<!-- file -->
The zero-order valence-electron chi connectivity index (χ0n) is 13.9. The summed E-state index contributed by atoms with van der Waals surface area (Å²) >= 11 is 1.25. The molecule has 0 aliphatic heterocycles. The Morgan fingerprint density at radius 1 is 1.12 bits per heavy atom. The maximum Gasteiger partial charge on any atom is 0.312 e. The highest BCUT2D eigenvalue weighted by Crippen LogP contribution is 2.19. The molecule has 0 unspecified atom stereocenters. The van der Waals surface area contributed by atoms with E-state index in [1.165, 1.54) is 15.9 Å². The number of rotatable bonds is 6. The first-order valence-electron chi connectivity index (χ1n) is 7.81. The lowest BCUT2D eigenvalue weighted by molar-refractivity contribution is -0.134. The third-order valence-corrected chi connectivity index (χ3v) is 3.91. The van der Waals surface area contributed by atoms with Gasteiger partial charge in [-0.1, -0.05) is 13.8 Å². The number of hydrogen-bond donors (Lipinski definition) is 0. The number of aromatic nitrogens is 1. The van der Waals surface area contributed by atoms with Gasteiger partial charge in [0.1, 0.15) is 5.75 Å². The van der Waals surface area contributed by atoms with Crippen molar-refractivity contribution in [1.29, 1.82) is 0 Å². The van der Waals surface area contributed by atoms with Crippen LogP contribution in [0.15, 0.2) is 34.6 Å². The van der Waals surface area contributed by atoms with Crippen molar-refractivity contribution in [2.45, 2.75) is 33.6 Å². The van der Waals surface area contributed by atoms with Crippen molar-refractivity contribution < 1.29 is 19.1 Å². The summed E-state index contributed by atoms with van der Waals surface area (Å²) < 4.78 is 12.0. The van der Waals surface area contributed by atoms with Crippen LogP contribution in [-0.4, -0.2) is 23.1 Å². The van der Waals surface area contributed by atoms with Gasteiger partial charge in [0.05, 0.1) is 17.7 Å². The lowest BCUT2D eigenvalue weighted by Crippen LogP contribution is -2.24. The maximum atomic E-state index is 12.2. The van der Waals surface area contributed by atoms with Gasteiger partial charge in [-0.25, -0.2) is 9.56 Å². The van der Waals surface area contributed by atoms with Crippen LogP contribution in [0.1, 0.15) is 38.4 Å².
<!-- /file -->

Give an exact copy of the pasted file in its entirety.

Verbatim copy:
The zero-order valence-electron chi connectivity index (χ0n) is 13.9. The summed E-state index contributed by atoms with van der Waals surface area (Å²) >= 11 is 1.25. The molecule has 0 aliphatic heterocycles. The Morgan fingerprint density at radius 1 is 1.12 bits per heavy atom. The maximum Gasteiger partial charge on any atom is 0.312 e. The highest BCUT2D eigenvalue weighted by Crippen LogP contribution is 2.19. The molecule has 0 unspecified atom stereocenters. The van der Waals surface area contributed by atoms with E-state index in [1.165, 1.54) is 15.9 Å². The number of rotatable bonds is 6. The first-order valence-electron chi connectivity index (χ1n) is 7.81. The lowest BCUT2D eigenvalue weighted by molar-refractivity contribution is -0.134. The third-order valence-corrected chi connectivity index (χ3v) is 3.91. The van der Waals surface area contributed by atoms with Gasteiger partial charge in [-0.1, -0.05) is 13.8 Å². The number of hydrogen-bond donors (Lipinski definition) is 0. The number of aromatic nitrogens is 1. The van der Waals surface area contributed by atoms with Gasteiger partial charge in [0.1, 0.15) is 5.75 Å². The van der Waals surface area contributed by atoms with Crippen molar-refractivity contribution in [1.29, 1.82) is 0 Å². The van der Waals surface area contributed by atoms with Crippen LogP contribution in [0.15, 0.2) is 34.6 Å². The van der Waals surface area contributed by atoms with Crippen molar-refractivity contribution in [2.45, 2.75) is 33.6 Å². The van der Waals surface area contributed by atoms with Crippen molar-refractivity contribution < 1.29 is 19.1 Å². The summed E-state index contributed by atoms with van der Waals surface area (Å²) < 4.78 is 12.0. The van der Waals surface area contributed by atoms with Crippen LogP contribution in [-0.4, -0.2) is 23.1 Å². The van der Waals surface area contributed by atoms with Gasteiger partial charge in [0.05, 0.1) is 17.7 Å². The lowest BCUT2D eigenvalue weighted by Crippen LogP contribution is -2.24. The maximum atomic E-state index is 12.2. The van der Waals surface area contributed by atoms with Gasteiger partial charge in [-0.25, -0.2) is 9.56 Å². The van der Waals surface area contributed by atoms with Crippen LogP contribution in [0.1, 0.15) is 38.4 Å².